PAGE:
Password Best Practices

Password Best Practices

Every day in our role of managing IT systems we come across passwords that make us cringe. They may be easy for users to remember, but that also makes them easy to guess. A user may think that the name of their eldest child is a good choice, but an investigation as simple as looking at the user’s social media will provide that password. Replacing letters with numbers or symbols, such as replacing an “e” with a “3”? That doesn’t cut it any more. Neither does adding an exclamation mark at the end. Hackers and their tools are wise to all that. We need to get serious about passwords.

Improving your business’s password best practices is a good place to start when you are looking at beefing up your cybersecurity. Because passwords are such a common everyday part of business, people become careless in their creation and use. We need to bear in mind that a weak password may just be the undoing of the whole business – and that’s not being overdramatic.

Password best practices must be instilled in the minds of all employees. It is a job of management to educate and enforce them. But don’t worry – we can help.

Here’s our list of password best practices:

1. Don’t write passwords on sticky notes.

Just like leaving things on view in your car, the adage “If it can be seen it can be stolen” works for passwords written down as well.

2. Don’t save passwords to your browser.

Web browsers are not designed to be a secure place to store passwords and other sensitive information like credit card numbers. They are easily compromised by malware, browser extensions and other software.

3. Make your passwords at least eight characters long.

Include numbers, symbols and upper-case and lower-case letters. Make them complicated!

4. Don’t replace letters with numbers or symbols.

People replace an “e” with a “3”, a letter “l” with a number “1”, an “o” with a zero, an “a” with an “@” symbol or an “s” with a “$”. See? It’s not secure. Everybody knows about it, especially hackers and their tools.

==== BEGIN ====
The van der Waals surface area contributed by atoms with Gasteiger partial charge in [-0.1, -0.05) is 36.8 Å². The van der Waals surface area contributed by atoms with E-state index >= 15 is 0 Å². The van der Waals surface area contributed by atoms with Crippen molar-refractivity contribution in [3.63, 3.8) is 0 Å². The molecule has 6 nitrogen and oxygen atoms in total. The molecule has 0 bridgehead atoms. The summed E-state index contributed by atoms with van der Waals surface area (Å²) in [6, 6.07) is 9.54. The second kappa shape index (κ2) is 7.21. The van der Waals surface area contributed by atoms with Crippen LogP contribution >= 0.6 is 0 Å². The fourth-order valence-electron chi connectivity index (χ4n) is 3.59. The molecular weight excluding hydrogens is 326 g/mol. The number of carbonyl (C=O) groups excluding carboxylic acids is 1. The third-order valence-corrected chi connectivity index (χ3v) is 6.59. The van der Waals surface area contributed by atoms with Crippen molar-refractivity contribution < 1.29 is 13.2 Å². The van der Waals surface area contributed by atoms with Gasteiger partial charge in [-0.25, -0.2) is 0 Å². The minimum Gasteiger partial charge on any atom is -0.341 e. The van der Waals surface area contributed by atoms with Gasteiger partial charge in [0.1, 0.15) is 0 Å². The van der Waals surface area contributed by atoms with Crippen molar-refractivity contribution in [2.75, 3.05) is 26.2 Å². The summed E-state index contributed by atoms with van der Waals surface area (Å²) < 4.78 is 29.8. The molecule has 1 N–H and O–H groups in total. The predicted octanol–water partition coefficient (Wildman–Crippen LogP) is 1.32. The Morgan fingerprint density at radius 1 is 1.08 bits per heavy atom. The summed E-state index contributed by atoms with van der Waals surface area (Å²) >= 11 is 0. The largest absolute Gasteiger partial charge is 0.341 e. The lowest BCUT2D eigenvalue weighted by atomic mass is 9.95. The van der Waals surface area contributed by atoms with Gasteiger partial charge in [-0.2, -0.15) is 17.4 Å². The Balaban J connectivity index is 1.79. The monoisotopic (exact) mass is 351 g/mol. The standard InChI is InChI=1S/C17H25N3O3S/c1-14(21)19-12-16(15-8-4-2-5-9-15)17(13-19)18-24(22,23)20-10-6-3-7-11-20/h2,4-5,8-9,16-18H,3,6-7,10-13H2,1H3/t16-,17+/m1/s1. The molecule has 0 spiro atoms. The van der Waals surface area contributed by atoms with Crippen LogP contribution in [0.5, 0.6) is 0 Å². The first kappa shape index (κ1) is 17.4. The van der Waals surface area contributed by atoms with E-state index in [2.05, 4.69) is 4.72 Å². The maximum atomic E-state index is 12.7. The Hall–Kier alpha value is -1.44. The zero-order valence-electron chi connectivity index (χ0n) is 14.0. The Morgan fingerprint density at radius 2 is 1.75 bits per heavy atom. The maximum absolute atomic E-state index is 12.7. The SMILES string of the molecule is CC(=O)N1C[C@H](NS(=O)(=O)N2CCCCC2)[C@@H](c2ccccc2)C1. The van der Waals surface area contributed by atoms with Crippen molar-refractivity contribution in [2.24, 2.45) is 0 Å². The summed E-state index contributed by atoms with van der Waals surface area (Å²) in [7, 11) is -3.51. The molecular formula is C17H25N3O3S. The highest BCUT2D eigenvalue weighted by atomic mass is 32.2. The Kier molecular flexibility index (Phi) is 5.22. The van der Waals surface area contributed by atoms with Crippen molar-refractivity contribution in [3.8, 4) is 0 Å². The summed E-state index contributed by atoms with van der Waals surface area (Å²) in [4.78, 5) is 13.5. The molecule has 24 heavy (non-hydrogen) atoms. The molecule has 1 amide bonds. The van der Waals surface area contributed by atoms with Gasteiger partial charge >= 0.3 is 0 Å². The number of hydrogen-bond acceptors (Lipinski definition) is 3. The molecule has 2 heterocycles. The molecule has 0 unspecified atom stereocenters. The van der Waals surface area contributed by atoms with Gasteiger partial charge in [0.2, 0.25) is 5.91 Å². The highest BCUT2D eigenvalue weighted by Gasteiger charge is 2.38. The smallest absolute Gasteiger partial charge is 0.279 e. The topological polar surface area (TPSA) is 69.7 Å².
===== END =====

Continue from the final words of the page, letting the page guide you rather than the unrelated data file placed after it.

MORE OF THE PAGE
5. Don’t iterate your password (like Password1, Password2).

This may have been OK last century, but everyone is wise to this one now.

6. Use a different password for every login.

If you use a single password, once it is compromised so too are all the accounts to which that password gives access.

7. Don’t capitalise the first character.

There may be a requirement to use at least one capital letter in a password. People tend to capitalise the first one. Don’t. Again, it makes a password easier to guess.

8. Don’t use “!”.

There may be a requirement to use at least one symbol in a password. People tend to use a “!”. Once again, it makes a password easier to guess. If you do use one, Don’t put it at the end.

9. Don’t use long phrases.

Using long phrases was once a recommendation. It is no longer part of password best practices. “tillthecowscomehome” is more easily guessed than you would think. If you feel like changing that to t111th3c0w$c0m3h0m3″, see point 4 above.

10. Use a password manager.

A password manager makes it a lot easier to comply with the demands of modern password best practices. It remembers all your passwords. It can generate and save new passwords for you. It can sync over all your devices, and it means that you only have to remember one password. But please, make that password very complicated.

11. Test your passwords.

There are different websites such as where you can test a password to see how strong it is. They will give you a green light for a good one and will tell you how long it would take for a password cracker to guess the password.

12. Use multifactor authentication.

As much as it is a pain, it is another layer in the security arsenal that you can use to beef up your protection. Modern password managers can perform the task of generating the verification, so you don’t need to access your mobile phone every time you have to get a code.

See the graphic accompanying this article for a few more tips. If you follow these password best practices, you will greatly reduce the chances of your business being compromised and you will be a step ahead in the war on cybercrime.

Need help with setting up a secure password regime? Talk to us.